Green Lacewings come indoors to keep warm
Published 15/10/2016 | 00:00
Have seen a Green Lacewing lately? I've just finished examining one perched motionless at eye level on the curtain of our bathroom window.
They are very common insects and are widely distributed but they can be difficult to spot out of doors as they are green in colour like most leaves and their wings are almost transparent except for the delicate, lace-like tracery of veins.
While they are so well camouflaged and difficult to spot out of doors, they are of topical interest at the moment. They overwinter as adults and they like to come indoors into our homes where it is warmer and cosier than it is outside during the winter months.
Those that stay outside must find somewhere dry and sheltered in which to sit out the long dark days and nights before the arrival of next spring.
The recent touches of frost drove many of them to seek shelter indoors and their pale apple green colour that provided such brilliant camouflage against green foliage during the summer is now of no use to them so they show up very well when perched on pale surfaces.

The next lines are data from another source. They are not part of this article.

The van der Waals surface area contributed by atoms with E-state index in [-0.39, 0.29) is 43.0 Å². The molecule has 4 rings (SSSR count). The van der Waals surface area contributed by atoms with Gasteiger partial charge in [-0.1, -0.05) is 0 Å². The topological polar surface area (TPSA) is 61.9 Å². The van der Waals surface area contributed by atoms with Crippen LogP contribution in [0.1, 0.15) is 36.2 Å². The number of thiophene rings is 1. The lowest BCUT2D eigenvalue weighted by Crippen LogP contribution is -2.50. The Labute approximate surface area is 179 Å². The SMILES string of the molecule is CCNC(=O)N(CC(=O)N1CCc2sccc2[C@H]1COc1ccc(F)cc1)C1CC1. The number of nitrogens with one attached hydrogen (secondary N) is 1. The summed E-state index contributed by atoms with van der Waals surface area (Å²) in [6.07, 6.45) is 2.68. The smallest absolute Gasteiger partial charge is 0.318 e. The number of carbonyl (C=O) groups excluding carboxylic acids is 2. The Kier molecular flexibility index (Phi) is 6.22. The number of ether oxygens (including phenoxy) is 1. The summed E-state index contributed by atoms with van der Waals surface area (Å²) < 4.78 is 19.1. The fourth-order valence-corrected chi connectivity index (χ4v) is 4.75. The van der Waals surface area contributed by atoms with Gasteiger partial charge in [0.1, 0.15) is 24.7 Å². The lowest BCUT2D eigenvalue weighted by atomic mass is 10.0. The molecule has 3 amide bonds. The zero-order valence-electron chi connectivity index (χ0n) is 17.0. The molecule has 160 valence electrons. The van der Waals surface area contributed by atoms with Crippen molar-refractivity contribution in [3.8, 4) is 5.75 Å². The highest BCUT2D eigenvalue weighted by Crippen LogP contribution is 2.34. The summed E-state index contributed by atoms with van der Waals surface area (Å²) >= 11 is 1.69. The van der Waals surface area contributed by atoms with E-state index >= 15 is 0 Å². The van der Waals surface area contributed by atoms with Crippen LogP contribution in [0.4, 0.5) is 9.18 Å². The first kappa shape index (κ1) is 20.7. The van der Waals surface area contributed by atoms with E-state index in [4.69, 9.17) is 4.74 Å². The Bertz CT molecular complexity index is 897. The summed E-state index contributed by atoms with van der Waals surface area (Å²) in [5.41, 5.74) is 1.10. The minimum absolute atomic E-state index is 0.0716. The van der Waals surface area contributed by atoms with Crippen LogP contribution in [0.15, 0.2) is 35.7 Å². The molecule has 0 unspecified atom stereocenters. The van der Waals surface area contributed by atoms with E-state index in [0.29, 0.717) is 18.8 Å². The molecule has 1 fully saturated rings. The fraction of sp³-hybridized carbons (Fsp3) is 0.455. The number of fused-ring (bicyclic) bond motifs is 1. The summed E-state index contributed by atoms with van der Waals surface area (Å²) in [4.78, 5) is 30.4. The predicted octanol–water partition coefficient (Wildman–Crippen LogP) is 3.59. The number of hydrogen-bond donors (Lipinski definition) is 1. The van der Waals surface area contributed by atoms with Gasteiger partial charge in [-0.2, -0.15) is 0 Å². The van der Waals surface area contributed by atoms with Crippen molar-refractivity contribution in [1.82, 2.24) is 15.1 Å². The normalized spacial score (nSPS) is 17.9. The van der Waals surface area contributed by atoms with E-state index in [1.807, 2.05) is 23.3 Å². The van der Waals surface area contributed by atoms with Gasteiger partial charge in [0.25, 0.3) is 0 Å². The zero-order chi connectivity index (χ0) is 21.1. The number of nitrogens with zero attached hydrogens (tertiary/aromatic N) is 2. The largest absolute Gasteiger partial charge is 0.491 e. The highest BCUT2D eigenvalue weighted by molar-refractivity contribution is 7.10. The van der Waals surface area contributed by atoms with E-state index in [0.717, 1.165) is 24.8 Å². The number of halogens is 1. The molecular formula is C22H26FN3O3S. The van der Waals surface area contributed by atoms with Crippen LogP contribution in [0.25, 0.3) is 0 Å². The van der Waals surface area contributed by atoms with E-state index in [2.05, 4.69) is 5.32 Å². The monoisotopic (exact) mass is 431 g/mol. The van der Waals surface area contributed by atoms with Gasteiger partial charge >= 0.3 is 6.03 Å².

The good news is that they are completely harmless. They don't sting, bite, carry disease or do anything nasty. They do provide excellent biological control in gardens and greenhouses as their young feast on greenfly, other aphids, mites and small caterpillars. The adults eat pollen and drink nectar and honeydew.
Since their green colour is of no advantage to them indoors they slowly change colour from green to brown. Before they change, the green veins in the four transparent wings can, on close examination, be seen to have touches of blue and turquoise iridescence.
Their eyes are large and bulging and also have patches of iridescence, this time fiery reds, glossy golds and flamboyant oranges reminiscent of the lovely warm colours to be seen in an opal.
When at rest, the Green Lacewing folds its four, delicate wings over its back making a shape like a pitched roof, a tent or a bar of Toblerone. Its long, thread-like antennae are nearly as long as its slim, cigar-shaped body.
Our National Biodiversity Data Centre puts the number of species of insect recorded in Ireland to date at 11,422. To impose some order on that large collection of life forms, insects are classified into 21 groups called 'orders'. One of these groups, Order Neuroptera, comprise 32 species of lacewings and related net-winged insects.